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Research autopsy programmes in oncology: shared experience from 14 centres across the world

Geukens, Tatjana; Maetens, Marion; Hooper, Jody E; Oesterreich, Steffi; Lee, Adrian; Miller, Lori; Atkinson, Jenny M; ... Desmedt, Christine; + view all (2024) Research autopsy programmes in oncology: shared experience from 14 centres across the world. The Journal of Pathology 10.1002/path.6271. (In press). Green open access

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Abstract

While there is a great clinical need to understand the biology of metastatic cancer in order to treat it more effectively, research is hampered by limited sample availability. Research autopsy programmes can crucially advance the field through synchronous, extensive, and high-volume sample collection. However, it remains an underused strategy in translational research. Via an extensive questionnaire, we collected information on the study design, enrolment strategy, study conduct, sample and data management, and challenges and opportunities of research autopsy programmes in oncology worldwide. Fourteen programmes participated in this study. Eight programmes operated 24 h/7 days, resulting in a lower median postmortem interval (time between death and start of the autopsy, 4 h) compared with those operating during working hours (9 h). Most programmes (n = 10) succeeded in collecting all samples within a median of 12 h after death. A large number of tumour sites were sampled during each autopsy (median 15.5 per patient). The median number of samples collected per patient was 58, including different processing methods for tumour samples but also non-tumour tissues and liquid biopsies. Unique biological insights derived from these samples included metastatic progression, treatment resistance, disease heterogeneity, tumour dormancy, interactions with the tumour micro-environment, and tumour representation in liquid biopsies. Tumour patient-derived xenograft (PDX) or organoid (PDO) models were additionally established, allowing for drug discovery and treatment sensitivity assays. Apart from the opportunities and achievements, we also present the challenges related with postmortem sample collections and strategies to overcome them, based on the shared experience of these 14 programmes. Through this work, we hope to increase the transparency of postmortem tissue donation, to encourage and aid the creation of new programmes, and to foster collaborations on these unique sample collections.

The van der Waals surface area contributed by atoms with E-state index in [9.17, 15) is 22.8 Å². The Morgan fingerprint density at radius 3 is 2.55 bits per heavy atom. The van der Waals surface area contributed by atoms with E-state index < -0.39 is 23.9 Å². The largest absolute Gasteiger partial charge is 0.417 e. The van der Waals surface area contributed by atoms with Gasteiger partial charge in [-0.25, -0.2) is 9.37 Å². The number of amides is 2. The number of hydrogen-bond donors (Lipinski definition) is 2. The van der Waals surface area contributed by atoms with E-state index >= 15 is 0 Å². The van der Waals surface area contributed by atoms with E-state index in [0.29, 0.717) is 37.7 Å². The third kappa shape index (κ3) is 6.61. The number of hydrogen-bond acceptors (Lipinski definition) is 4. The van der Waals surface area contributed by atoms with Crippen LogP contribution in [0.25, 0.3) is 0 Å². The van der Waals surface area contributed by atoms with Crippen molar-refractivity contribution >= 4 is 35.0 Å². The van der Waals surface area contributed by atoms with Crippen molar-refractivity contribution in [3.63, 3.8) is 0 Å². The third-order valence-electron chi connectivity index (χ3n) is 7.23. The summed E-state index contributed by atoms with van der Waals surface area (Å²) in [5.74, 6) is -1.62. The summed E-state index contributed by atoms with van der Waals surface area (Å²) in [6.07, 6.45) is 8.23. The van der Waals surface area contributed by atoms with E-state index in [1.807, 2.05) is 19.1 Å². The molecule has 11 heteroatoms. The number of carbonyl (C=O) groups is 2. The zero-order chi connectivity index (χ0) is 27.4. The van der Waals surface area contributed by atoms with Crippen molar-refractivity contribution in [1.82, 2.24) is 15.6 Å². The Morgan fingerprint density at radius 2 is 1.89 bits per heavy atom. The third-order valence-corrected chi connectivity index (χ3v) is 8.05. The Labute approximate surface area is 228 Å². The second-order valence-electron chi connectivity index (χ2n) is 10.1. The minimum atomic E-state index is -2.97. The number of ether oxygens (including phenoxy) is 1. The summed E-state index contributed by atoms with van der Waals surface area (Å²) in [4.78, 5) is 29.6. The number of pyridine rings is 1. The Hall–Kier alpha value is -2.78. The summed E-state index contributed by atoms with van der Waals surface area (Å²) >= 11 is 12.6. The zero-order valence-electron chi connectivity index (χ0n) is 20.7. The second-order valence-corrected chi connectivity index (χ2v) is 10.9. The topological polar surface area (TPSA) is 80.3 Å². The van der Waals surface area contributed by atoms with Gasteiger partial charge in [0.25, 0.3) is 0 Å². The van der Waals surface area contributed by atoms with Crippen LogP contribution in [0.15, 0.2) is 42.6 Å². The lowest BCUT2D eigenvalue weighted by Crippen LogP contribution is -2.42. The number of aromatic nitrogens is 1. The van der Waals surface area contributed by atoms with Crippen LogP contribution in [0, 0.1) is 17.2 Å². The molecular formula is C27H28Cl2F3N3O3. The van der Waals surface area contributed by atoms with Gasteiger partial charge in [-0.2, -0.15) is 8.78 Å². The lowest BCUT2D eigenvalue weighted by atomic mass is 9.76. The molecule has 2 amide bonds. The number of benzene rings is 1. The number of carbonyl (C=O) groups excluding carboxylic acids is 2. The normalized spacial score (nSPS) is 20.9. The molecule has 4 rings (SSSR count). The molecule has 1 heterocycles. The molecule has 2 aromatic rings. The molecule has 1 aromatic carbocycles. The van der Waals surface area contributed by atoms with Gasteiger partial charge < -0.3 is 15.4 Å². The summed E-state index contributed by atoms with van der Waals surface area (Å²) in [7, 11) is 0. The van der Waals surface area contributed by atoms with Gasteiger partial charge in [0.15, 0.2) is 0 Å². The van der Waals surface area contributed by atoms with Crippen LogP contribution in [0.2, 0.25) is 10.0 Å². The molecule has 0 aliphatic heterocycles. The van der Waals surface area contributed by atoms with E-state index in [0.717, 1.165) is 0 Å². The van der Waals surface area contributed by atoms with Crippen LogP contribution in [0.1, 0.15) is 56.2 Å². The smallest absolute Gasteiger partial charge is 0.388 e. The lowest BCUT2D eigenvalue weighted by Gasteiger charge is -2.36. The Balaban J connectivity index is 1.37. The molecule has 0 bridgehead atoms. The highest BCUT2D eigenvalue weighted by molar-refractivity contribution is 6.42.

Type: Article
Title: Research autopsy programmes in oncology: shared experience from 14 centres across the world
Location: England
Open access status: An open access version is available from UCL Discovery
DOI: 10.1002/path.6271
Publisher version: http://dx.doi.org/10.1002/path.6271
Language: English
Additional information: Copyright © 2024 The Authors. The Journal of Pathology published by John Wiley & Sons Ltd on behalf of The Pathological Society of Great Britain and Ireland. This is an open access article under the terms of the Creative Commons Attribution-NonCommercial License, https://creativecommons.org/licenses/by-nc/4.0/, which permits use, distribution and reproduction in any medium, provided the original work is properly cited and is not used for commercial purposes.
Keywords: Research autopsy; tissue donation; metastatic cancer; tumour model; liquid biopsy
UCL classification: UCL
UCL > Provost and Vice Provost Offices > School of Life and Medical Sciences
UCL > Provost and Vice Provost Offices > School of Life and Medical Sciences > Faculty of Medical Sciences
UCL > Provost and Vice Provost Offices > School of Life and Medical Sciences > Faculty of Medical Sciences > Cancer Institute
UCL > Provost and Vice Provost Offices > School of Life and Medical Sciences > Faculty of Medical Sciences > Cancer Institute > Research Department of Oncology
URI: https://discovery.ucl.ac.uk/id/eprint/10190326
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